A mysterious stranger from an alien race that’s not been seen for hundreds of years offers Louis Wu an assignment. His prize is a new propulsion technology that will allow the human race to escape from the galactic core explosion. His mission: explore the strange and unknown Ringworld. Accompanied by a human female and a kzin, Louis Wu accepts the puppeteer’s mission, and the four of them venture out of known space.
Ringworld is classic sci-fi at its best. Larry Niven brings together futuristic world-building, technology, and anthropology to paint a compelling picture of humanity in the future. His universe (and the name of the book series), Known Space, is complex and exotic without being over-the-top. The Ringworld and its origins loom large over the explorers. Even after they land on the world, its decay and the continuing mystery of its creation torment explorers and the reader alike. The plot is simple, swash-buckling adventure.
Though it’s light on any deep character development, Ringworld is filled with people who have strong and entertaining voices. Their interactions are realistic, and everything held my attention throughout the story. Niven has done an excellent job developing alien races: in particular, the kzinti and the puppeteers. Sci-fi is so much fun mostly because of the fantastic world-building, and Niven sets a high bar. It’s an enjoyable and entertaining world that he paints.
The story of the Ringworld does drag just a little bit, but it’s propped up by excellent characters. Teela Brown’s character arc adds interest to a mostly unresolved plot point revolving around the Ring. Without giving away too much, at the end of the story we still know very little about the Ringworld and its origins. It feels like the story had an end but was later stretched into a longer story, which is never promising. Still, I’ll be giving the next book a read. As long as Niven continues to make his excellent characters the focus, I can forgive a weaker story-line.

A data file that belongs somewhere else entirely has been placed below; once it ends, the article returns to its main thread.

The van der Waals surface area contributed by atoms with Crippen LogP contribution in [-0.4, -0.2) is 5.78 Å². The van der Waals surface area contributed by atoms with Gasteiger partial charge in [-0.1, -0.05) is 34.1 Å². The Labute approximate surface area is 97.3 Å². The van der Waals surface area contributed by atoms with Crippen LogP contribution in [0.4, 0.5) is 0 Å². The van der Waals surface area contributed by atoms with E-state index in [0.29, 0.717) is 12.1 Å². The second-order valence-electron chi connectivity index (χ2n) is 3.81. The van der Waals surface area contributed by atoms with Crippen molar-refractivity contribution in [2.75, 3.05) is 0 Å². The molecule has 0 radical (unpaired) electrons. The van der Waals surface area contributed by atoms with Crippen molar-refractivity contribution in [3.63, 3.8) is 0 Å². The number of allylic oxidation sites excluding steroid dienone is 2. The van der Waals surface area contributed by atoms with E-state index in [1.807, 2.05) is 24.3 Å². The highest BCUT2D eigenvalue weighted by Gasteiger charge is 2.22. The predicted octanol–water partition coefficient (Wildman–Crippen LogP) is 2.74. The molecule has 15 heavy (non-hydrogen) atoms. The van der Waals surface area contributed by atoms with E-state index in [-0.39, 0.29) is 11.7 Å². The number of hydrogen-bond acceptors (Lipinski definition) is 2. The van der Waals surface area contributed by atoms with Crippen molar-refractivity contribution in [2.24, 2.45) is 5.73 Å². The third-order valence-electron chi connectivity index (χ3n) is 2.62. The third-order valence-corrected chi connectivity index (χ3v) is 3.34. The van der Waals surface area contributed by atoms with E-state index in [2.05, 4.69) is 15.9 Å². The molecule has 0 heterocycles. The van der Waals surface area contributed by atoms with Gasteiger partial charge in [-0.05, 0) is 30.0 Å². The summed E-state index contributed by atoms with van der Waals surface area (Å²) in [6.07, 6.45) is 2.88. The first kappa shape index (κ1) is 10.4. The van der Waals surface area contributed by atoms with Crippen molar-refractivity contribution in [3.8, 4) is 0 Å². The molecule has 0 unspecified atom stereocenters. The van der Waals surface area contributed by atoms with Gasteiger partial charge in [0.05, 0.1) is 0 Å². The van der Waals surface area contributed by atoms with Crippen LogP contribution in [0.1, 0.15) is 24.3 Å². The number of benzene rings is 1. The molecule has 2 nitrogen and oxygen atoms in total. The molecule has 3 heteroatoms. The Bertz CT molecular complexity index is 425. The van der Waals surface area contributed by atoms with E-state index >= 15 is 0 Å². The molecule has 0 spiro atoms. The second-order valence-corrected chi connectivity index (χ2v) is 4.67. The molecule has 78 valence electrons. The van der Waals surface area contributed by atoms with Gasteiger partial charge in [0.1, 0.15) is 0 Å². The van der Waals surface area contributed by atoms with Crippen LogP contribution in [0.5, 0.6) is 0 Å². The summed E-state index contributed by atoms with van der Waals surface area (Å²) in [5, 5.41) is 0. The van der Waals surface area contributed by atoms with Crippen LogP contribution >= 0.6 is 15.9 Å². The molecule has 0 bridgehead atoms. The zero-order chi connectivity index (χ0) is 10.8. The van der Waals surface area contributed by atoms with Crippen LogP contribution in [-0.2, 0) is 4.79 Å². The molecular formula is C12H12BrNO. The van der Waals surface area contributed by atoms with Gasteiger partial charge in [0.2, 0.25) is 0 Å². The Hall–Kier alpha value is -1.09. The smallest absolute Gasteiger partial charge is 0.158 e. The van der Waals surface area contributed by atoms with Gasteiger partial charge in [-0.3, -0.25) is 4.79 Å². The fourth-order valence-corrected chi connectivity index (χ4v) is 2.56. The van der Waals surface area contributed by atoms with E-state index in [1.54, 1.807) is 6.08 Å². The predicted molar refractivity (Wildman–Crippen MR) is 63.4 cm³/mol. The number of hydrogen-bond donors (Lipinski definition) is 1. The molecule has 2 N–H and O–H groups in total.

And to say weak underemphasizes the fact that it’s enormously fun to follow these characters through their explorations. Even if they’re not getting much of anywhere, the series of vignettes that they go through is great fun to follow. Again, this is classic sci-fi at just about as good as it gets. And, in the book’s defense, the main story arc becomes Teela Brown’s luck and the revelation of the puppeteers’ “playing god.” These set up character-based plot points that will likely continue in future books, though they do marginalize the story of the Ringworld.
I highly recommend Niven’s classic. It remains to be seen whether the entire series carries on the same excellent quality, particularly plot-wise, but Niven has done an excellent job of painting a sci-fi world. Ringworld is rightly regarded a classic in sci-fi. I look forward to reading the following books and spending more time in this world. Have you read Ringworld?
Published on 22 August, 2015. Last updated on